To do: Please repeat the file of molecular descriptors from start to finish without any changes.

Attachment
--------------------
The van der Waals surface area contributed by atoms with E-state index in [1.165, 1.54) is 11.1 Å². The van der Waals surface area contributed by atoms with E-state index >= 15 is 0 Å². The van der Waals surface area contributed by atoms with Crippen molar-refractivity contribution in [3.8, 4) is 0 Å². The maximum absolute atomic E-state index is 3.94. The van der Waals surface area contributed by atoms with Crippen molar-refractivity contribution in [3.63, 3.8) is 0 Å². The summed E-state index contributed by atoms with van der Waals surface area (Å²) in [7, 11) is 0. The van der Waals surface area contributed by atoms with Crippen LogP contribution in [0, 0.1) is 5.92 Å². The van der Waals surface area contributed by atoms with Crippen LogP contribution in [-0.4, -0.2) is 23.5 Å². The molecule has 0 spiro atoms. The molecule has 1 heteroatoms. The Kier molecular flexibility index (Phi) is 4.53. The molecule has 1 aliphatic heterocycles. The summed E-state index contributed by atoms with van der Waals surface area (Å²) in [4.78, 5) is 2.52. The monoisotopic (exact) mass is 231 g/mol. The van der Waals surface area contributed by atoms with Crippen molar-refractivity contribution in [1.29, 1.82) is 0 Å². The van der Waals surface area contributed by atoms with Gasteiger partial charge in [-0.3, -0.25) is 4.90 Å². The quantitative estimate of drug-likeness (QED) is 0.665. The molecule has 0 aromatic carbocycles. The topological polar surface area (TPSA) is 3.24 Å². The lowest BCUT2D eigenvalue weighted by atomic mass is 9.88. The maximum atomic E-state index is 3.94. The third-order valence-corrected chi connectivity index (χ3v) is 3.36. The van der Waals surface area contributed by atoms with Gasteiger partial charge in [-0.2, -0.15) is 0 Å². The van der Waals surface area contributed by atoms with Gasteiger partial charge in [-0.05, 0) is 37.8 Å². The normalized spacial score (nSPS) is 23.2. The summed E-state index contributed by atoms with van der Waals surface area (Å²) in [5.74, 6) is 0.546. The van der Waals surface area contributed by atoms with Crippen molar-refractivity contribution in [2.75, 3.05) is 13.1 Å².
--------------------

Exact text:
The van der Waals surface area contributed by atoms with E-state index in [1.165, 1.54) is 11.1 Å². The van der Waals surface area contributed by atoms with E-state index >= 15 is 0 Å². The van der Waals surface area contributed by atoms with Crippen molar-refractivity contribution in [3.8, 4) is 0 Å². The maximum absolute atomic E-state index is 3.94. The van der Waals surface area contributed by atoms with Crippen molar-refractivity contribution in [3.63, 3.8) is 0 Å². The summed E-state index contributed by atoms with van der Waals surface area (Å²) in [7, 11) is 0. The van der Waals surface area contributed by atoms with Crippen LogP contribution in [0, 0.1) is 5.92 Å². The van der Waals surface area contributed by atoms with Crippen LogP contribution in [-0.4, -0.2) is 23.5 Å². The molecule has 0 spiro atoms. The molecule has 1 heteroatoms. The Kier molecular flexibility index (Phi) is 4.53. The molecule has 1 aliphatic heterocycles. The summed E-state index contributed by atoms with van der Waals surface area (Å²) in [4.78, 5) is 2.52. The monoisotopic (exact) mass is 231 g/mol. The van der Waals surface area contributed by atoms with Crippen molar-refractivity contribution in [1.29, 1.82) is 0 Å². The van der Waals surface area contributed by atoms with Gasteiger partial charge in [-0.3, -0.25) is 4.90 Å². The quantitative estimate of drug-likeness (QED) is 0.665. The molecule has 0 aromatic carbocycles. The topological polar surface area (TPSA) is 3.24 Å². The lowest BCUT2D eigenvalue weighted by atomic mass is 9.88. The maximum atomic E-state index is 3.94. The third-order valence-corrected chi connectivity index (χ3v) is 3.36. The van der Waals surface area contributed by atoms with Gasteiger partial charge in [-0.2, -0.15) is 0 Å². The van der Waals surface area contributed by atoms with Gasteiger partial charge in [-0.05, 0) is 37.8 Å². The normalized spacial score (nSPS) is 23.2. The summed E-state index contributed by atoms with van der Waals surface area (Å²) in [5.74, 6) is 0.546. The van der Waals surface area contributed by atoms with Crippen molar-refractivity contribution in [2.75, 3.05) is 13.1 Å².